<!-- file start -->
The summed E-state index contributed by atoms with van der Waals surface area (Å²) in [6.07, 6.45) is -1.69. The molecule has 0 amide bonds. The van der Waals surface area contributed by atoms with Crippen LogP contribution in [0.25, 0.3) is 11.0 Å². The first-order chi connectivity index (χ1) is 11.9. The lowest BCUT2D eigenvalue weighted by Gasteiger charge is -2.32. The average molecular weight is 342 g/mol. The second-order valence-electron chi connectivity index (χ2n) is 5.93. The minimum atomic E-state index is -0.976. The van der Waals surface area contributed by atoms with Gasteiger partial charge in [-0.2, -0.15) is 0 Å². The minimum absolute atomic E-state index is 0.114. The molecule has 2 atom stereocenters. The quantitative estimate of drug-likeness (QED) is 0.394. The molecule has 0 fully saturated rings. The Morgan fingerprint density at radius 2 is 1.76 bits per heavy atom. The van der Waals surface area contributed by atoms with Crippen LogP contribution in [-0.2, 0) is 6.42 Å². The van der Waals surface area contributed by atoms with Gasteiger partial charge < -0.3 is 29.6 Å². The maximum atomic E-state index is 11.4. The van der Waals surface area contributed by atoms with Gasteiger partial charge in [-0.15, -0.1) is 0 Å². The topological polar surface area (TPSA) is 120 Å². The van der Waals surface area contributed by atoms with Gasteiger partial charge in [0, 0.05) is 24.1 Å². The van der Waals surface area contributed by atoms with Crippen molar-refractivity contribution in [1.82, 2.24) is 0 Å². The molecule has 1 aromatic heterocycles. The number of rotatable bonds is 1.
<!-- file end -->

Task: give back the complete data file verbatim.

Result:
The summed E-state index contributed by atoms with van der Waals surface area (Å²) in [6.07, 6.45) is -1.69. The molecule has 0 amide bonds. The van der Waals surface area contributed by atoms with Crippen LogP contribution in [0.25, 0.3) is 11.0 Å². The first-order chi connectivity index (χ1) is 11.9. The lowest BCUT2D eigenvalue weighted by Gasteiger charge is -2.32. The average molecular weight is 342 g/mol. The second-order valence-electron chi connectivity index (χ2n) is 5.93. The minimum atomic E-state index is -0.976. The van der Waals surface area contributed by atoms with Gasteiger partial charge in [-0.2, -0.15) is 0 Å². The minimum absolute atomic E-state index is 0.114. The molecule has 2 atom stereocenters. The quantitative estimate of drug-likeness (QED) is 0.394. The molecule has 0 fully saturated rings. The Morgan fingerprint density at radius 2 is 1.76 bits per heavy atom. The van der Waals surface area contributed by atoms with Crippen LogP contribution in [-0.2, 0) is 6.42 Å². The van der Waals surface area contributed by atoms with Gasteiger partial charge < -0.3 is 29.6 Å². The maximum atomic E-state index is 11.4. The van der Waals surface area contributed by atoms with Gasteiger partial charge in [-0.15, -0.1) is 0 Å². The topological polar surface area (TPSA) is 120 Å². The van der Waals surface area contributed by atoms with Gasteiger partial charge in [0, 0.05) is 24.1 Å². The van der Waals surface area contributed by atoms with Crippen molar-refractivity contribution in [1.82, 2.24) is 0 Å². The molecule has 1 aromatic heterocycles. The number of rotatable bonds is 1.